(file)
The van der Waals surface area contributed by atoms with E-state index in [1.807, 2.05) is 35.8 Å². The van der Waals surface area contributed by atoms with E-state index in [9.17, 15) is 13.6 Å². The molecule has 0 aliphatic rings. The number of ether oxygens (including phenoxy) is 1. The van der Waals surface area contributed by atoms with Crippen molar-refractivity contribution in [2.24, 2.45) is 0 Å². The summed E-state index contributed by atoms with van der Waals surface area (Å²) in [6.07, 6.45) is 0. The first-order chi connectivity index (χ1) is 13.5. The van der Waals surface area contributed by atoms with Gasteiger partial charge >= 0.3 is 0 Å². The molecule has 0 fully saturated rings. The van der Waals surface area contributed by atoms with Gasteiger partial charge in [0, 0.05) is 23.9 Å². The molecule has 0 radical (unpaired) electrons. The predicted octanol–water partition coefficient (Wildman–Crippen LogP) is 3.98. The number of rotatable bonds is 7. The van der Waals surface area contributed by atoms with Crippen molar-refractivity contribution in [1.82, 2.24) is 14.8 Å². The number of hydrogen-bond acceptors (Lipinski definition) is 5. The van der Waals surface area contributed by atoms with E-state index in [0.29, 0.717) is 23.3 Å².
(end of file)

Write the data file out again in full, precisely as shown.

The van der Waals surface area contributed by atoms with E-state index in [1.807, 2.05) is 35.8 Å². The van der Waals surface area contributed by atoms with E-state index in [9.17, 15) is 13.6 Å². The molecule has 0 aliphatic rings. The number of ether oxygens (including phenoxy) is 1. The van der Waals surface area contributed by atoms with Crippen molar-refractivity contribution in [2.24, 2.45) is 0 Å². The summed E-state index contributed by atoms with van der Waals surface area (Å²) in [6.07, 6.45) is 0. The first-order chi connectivity index (χ1) is 13.5. The van der Waals surface area contributed by atoms with Gasteiger partial charge >= 0.3 is 0 Å². The molecule has 0 fully saturated rings. The van der Waals surface area contributed by atoms with Gasteiger partial charge in [0, 0.05) is 23.9 Å². The molecule has 0 radical (unpaired) electrons. The predicted octanol–water partition coefficient (Wildman–Crippen LogP) is 3.98. The number of rotatable bonds is 7. The van der Waals surface area contributed by atoms with Crippen molar-refractivity contribution in [1.82, 2.24) is 14.8 Å². The number of hydrogen-bond acceptors (Lipinski definition) is 5. The van der Waals surface area contributed by atoms with E-state index in [0.29, 0.717) is 23.3 Å².